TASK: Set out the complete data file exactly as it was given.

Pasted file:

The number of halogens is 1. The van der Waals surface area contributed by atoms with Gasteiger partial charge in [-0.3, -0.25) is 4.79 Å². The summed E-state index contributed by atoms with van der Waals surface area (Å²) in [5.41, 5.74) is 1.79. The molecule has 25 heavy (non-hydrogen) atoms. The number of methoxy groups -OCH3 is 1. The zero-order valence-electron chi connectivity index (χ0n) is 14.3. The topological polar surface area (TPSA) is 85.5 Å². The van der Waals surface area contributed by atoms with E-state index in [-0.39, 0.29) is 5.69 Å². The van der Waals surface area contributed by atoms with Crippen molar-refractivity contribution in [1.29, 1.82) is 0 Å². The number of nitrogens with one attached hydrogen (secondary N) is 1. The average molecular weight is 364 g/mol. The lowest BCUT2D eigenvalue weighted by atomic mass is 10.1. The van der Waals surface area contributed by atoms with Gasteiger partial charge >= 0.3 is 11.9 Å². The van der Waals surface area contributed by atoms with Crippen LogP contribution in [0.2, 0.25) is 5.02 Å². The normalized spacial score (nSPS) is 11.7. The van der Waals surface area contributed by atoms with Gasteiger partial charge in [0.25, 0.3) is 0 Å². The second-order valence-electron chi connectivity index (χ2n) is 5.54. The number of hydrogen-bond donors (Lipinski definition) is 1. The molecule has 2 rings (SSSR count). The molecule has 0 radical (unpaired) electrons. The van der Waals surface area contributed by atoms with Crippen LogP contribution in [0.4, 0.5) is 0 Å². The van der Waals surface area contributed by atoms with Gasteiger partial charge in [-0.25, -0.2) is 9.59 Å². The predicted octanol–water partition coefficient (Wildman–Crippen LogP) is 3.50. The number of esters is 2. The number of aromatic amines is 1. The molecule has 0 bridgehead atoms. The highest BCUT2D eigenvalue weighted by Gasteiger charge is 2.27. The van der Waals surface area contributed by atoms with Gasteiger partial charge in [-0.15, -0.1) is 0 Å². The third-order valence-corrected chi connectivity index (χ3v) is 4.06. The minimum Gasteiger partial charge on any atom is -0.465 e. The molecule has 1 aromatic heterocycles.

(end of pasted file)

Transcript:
The number of halogens is 1. The van der Waals surface area contributed by atoms with Gasteiger partial charge in [-0.3, -0.25) is 4.79 Å². The summed E-state index contributed by atoms with van der Waals surface area (Å²) in [5.41, 5.74) is 1.79. The molecule has 25 heavy (non-hydrogen) atoms. The number of methoxy groups -OCH3 is 1. The zero-order valence-electron chi connectivity index (χ0n) is 14.3. The topological polar surface area (TPSA) is 85.5 Å². The van der Waals surface area contributed by atoms with E-state index in [-0.39, 0.29) is 5.69 Å². The van der Waals surface area contributed by atoms with Crippen molar-refractivity contribution in [1.29, 1.82) is 0 Å². The number of nitrogens with one attached hydrogen (secondary N) is 1. The average molecular weight is 364 g/mol. The lowest BCUT2D eigenvalue weighted by atomic mass is 10.1. The van der Waals surface area contributed by atoms with Gasteiger partial charge >= 0.3 is 11.9 Å². The van der Waals surface area contributed by atoms with Crippen LogP contribution in [0.2, 0.25) is 5.02 Å². The normalized spacial score (nSPS) is 11.7. The van der Waals surface area contributed by atoms with Gasteiger partial charge in [0.25, 0.3) is 0 Å². The second-order valence-electron chi connectivity index (χ2n) is 5.54. The number of hydrogen-bond donors (Lipinski definition) is 1. The molecule has 2 rings (SSSR count). The molecule has 0 radical (unpaired) electrons. The van der Waals surface area contributed by atoms with Crippen LogP contribution in [0.4, 0.5) is 0 Å². The van der Waals surface area contributed by atoms with Gasteiger partial charge in [-0.25, -0.2) is 9.59 Å². The predicted octanol–water partition coefficient (Wildman–Crippen LogP) is 3.50. The number of esters is 2. The number of aromatic amines is 1. The molecule has 0 bridgehead atoms. The highest BCUT2D eigenvalue weighted by Gasteiger charge is 2.27. The van der Waals surface area contributed by atoms with Gasteiger partial charge in [-0.15, -0.1) is 0 Å². The third-order valence-corrected chi connectivity index (χ3v) is 4.06. The minimum Gasteiger partial charge on any atom is -0.465 e. The molecule has 1 aromatic heterocycles.